Mom, Dianne, Dad and Michelle in East Texas, 1946
Life has been a difficult lately. My only and younger sister Michelle suffered a massive stoke over the weekend and died last night, never regaining consciousness. I notified as many people as I could via Facebook where I have friends and relatives, but thought I would catch up with my blog friends today.
I’m still housebound from a cold from hell. I’m not sleeping well as I cough and snort all night keeping David, the dogs and me awake. But enough about me.
My sister and I were born in Texas during WWII. As children we traveled many places as our parents moved from place to place, finally settling us for a while in North Carolina.
Michelle and I were each other’s best friend for many years. Although I ran off and married as a teenager, my sister finished high school and High Point College where she earned a degree in art. Later she attended the University of Tennessee and obtained another degree. After she graduated, she traveled to England where she lived for a year or so, and worked and traveled.
Aunt Marge on Furlo from the Army with Dianne, Dad and Michelle. Brunswick Georgia, 1946.
Michelle and David standing before our grandparents home in Fondulac ,Wisconsin. 1997
David with Michelle and Aunt Marge, Sheboygan, WI. 1999
At some point Michelle earned a degree in library science because before she retired from her career as a teacher, my sister worked as a librarian in a high school in Baton Rouge LA.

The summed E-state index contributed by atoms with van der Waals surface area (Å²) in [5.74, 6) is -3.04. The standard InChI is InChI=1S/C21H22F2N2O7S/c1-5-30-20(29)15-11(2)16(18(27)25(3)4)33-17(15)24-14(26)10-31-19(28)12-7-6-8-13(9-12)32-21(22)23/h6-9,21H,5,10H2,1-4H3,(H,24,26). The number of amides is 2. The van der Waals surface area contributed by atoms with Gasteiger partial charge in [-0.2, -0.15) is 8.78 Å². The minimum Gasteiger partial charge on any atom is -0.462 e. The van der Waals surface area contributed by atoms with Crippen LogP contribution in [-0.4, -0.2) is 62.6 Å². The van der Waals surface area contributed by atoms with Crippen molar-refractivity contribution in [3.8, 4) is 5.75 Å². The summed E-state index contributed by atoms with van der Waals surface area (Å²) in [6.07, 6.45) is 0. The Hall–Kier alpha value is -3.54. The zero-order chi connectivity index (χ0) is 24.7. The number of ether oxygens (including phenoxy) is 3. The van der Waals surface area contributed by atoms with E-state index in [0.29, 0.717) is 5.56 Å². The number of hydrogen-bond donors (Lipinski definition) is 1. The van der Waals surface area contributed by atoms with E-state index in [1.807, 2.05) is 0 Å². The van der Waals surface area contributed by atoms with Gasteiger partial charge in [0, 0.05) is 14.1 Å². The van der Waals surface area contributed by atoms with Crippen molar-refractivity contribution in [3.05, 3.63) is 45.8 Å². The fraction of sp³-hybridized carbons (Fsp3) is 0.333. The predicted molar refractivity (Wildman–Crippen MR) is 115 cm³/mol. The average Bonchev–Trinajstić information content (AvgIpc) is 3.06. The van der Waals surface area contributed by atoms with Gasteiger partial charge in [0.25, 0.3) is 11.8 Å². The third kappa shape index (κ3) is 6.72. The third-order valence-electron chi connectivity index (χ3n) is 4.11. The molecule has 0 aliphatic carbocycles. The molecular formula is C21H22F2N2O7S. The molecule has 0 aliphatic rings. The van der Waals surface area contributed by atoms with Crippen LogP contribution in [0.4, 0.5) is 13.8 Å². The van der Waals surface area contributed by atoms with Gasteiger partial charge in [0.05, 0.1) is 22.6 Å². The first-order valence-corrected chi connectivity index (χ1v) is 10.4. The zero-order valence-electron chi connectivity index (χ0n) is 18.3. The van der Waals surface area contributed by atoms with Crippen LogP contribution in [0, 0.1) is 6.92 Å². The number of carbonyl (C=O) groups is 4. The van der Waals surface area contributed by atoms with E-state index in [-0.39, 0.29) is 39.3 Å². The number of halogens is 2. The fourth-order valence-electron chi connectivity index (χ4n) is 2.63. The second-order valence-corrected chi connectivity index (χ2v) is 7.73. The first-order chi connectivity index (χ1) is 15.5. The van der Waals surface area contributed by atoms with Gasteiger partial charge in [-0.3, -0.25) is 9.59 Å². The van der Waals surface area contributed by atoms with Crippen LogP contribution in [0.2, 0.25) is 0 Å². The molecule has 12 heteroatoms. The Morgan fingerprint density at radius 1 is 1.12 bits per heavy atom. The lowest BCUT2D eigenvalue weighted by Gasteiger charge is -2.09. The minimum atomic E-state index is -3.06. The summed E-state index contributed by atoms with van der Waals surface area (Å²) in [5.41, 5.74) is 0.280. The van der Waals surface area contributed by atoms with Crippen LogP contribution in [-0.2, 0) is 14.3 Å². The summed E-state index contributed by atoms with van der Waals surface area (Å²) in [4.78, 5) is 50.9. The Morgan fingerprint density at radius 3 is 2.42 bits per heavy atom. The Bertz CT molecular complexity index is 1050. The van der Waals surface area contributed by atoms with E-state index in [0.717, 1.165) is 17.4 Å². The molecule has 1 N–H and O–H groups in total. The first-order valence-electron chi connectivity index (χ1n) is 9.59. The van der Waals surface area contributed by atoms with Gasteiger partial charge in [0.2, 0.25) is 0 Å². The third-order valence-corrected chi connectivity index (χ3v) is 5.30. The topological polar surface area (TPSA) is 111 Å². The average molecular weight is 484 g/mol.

The remarkable thing about my sister is that she suffered with Epilepsy her entire life. As a child she had many epileptic seizures in church and elsewhere. As an adult, at times, she found it difficult to obtain work, because people often discriminate against the afflicted. The doctors finally found a drug to address her epileptic seizures when she was in high school.
A decade or so ago she was diagnosed with a blood cancer. She almost died, but massive does of chemo put her in remission. However, the chemo left her frail with neuropathy in her limbs. She eventually wore braces on her legs so she could walk.
Because her drug to control epilepsy was sometimes hard to obtain, she let it lapse occasionally, and had one last epileptic seizure a few years ago when coworkers found her passed out in her car. She lost her last job because she could no longer drive.
Through all this, my sister remained devoted to her faith continuing to sing in her church choir. Never regaining consciousness from the stroke this weekend, she died Sunday evening at Our Lady of the Lake Catholic Hospital in Baton Rouge. If anyone makes it to the heavenly choir, I am sure she did.